Retirement Planning: Index Investing
Excerpt Adapted From: The Financial Shepherd-
Why Dollars + Change = Sense by Glen Wright and Sy Pugh
A contemporary consideration for modern-day retirement planning is the idea of longevity risk. Due to longer life expectancies and advances in modern medicine, people are living longer than ever. In some instances, they are outliving benefits designed to help them survive and thrive during retirement. Corporate re-structuring has resulted in fewer employer-matched investment funds and fewer generous benefits packages. Many types of previously held financial entitlements are no longer in existence, and the burden of responsibility has shifted from employer to employee.
One of the biggest examples of the detrimental effects of longevity risk can be found within the Social Security system. For the first time in August 2010, Social Security paid out more in benefits than it took in, putting it on a precarious path to dismantle the lives and livelihoods of retirees all over the nation. The biggest lesson to learn from this example is that you are ultimately responsible for your own financial welfare. That is why it is important to keep God first in everything and continually seek Him as your source. “But seek first the kingdom of God and his righteousness, and all these things will be added to you,” (Matthew 6:33 ESV).
Furthermore, no matter how young or old you are when you start the planning process, you must not leave your future up to chance or rely solely on the goodwill and generosity of others. A secure retirement does not consist of a plan based solely on:
- Adult children – who may or may not be willing or able to financially assist or properly care for you as you advance in age;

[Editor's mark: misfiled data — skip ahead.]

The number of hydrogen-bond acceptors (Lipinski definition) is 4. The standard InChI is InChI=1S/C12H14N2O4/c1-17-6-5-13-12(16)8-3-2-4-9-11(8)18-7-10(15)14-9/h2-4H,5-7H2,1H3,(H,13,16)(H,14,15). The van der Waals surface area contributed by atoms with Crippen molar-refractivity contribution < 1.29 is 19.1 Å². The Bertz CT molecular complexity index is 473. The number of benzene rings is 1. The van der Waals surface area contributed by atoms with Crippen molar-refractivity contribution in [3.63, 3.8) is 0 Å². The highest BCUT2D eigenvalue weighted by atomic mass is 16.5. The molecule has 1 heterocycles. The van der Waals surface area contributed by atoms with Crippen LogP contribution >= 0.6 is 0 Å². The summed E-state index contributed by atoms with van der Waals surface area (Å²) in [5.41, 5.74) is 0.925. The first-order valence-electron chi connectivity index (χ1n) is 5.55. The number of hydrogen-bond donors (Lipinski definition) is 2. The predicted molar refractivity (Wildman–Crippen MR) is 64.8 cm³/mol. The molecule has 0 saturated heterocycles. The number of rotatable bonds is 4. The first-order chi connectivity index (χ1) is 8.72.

- Social Security – a government fund which may or may not still be around and able to reliably pay out worker benefits due to the increasing number of dependent retirees, economic recession, and inflation costs;
- Winning the lottery – a one-in-a-million shot in the dark at best, which the Bible speaks against as gambling. It also encourages gain from others’ loss and is contrary to the clearly stated scriptures about work, labor, and reward.
The best advice we can share is to keep your options open when considering the best avenues for retirement planning. As we’ve previously mentioned, Index Investing (see Chapter 10 – Your Financial Plan is Personal) is a powerful way of investing for a retirement fund. History books and online search engines will clearly demonstrate that over time Index Investing clearly out-performs most money manager accounts. The reason more attention isn’t given to this type of investment fund is because it isn’t profitable for the money managers on Wall Street. Because Index Investing just follows an index (such as the S&P 500), there is no need for high-dollar money managers to buy or sell stock. Of course, mutual funds and active money management serve a purpose for more aggressive growth with a higher risk tolerance; however, for long-term retirement planning and nest-egg building, Index Investing in a very good option.